When it comes to fitness, it’s often easy for it to take a back seat in favour of more important things like rent and food – but getting exercise doesn’t always need to be a high-priced luxury. Sure, some gym memberships can cost you an arm and a leg, but there’s also a whole world of free (or heavily discounted) classes you can sign up for that won’t send you into a direct debit shame spiral. You know, the one when you sign up for the gym but never end up going but you keep getting reminders of your failure by the fortnightly direct debit that’s taken out of your account? Boy does that suck.

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To find these elusive free classes, you’ve just got to do a little digging – for instance, did you know Melbourne host free fitness classes at Fed Square on Tuesdays and Fridays? There’s even a free bootcamp at Sydney’s Hyde Park on Mondays and Wednesdays, and everyone’s favourite activewear brand Lululemon host free yoga classes throughout the year. So it’s not as dire as it may seem.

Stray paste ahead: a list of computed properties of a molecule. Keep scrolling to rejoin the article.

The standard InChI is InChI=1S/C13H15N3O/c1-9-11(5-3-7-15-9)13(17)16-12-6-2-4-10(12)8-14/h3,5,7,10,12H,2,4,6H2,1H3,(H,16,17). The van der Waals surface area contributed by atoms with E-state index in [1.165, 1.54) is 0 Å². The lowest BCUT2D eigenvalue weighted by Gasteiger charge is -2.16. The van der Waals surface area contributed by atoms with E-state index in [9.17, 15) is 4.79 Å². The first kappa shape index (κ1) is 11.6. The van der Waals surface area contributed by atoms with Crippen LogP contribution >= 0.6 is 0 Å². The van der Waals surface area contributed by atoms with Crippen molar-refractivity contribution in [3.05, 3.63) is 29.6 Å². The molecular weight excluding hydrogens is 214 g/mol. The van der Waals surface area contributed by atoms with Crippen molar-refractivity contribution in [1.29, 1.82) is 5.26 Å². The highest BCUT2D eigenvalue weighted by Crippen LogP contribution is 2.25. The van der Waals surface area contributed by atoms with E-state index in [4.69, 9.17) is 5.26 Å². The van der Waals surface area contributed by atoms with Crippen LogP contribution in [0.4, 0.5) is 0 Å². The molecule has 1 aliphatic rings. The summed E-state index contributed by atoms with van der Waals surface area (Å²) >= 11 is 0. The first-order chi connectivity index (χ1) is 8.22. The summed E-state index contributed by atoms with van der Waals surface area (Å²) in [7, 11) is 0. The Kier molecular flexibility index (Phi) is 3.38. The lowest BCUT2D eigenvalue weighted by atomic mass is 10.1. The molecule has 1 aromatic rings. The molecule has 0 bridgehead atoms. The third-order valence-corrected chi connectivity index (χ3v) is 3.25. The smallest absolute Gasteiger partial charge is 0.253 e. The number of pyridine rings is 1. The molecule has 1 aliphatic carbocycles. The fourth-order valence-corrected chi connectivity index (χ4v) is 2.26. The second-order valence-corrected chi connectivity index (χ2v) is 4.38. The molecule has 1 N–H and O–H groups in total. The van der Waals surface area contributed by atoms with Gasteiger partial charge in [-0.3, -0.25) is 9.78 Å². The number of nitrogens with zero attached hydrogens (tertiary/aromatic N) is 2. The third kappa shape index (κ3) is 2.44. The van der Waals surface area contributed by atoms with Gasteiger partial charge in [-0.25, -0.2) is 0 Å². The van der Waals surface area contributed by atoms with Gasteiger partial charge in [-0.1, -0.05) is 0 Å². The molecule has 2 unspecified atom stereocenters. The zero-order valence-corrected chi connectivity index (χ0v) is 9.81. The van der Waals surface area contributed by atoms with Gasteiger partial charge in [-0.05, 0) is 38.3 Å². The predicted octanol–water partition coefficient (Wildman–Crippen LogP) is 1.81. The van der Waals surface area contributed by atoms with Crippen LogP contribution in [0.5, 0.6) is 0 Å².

Rebecca Russo is a freelance writer, editor, community radio dabbler, occasional hiker and celebrity autobiography enthusiast. She has written for online publications including Junkee, AWOL, Fashion Journal and Tone Deaf. Find her online here.

h/t The Zoe Report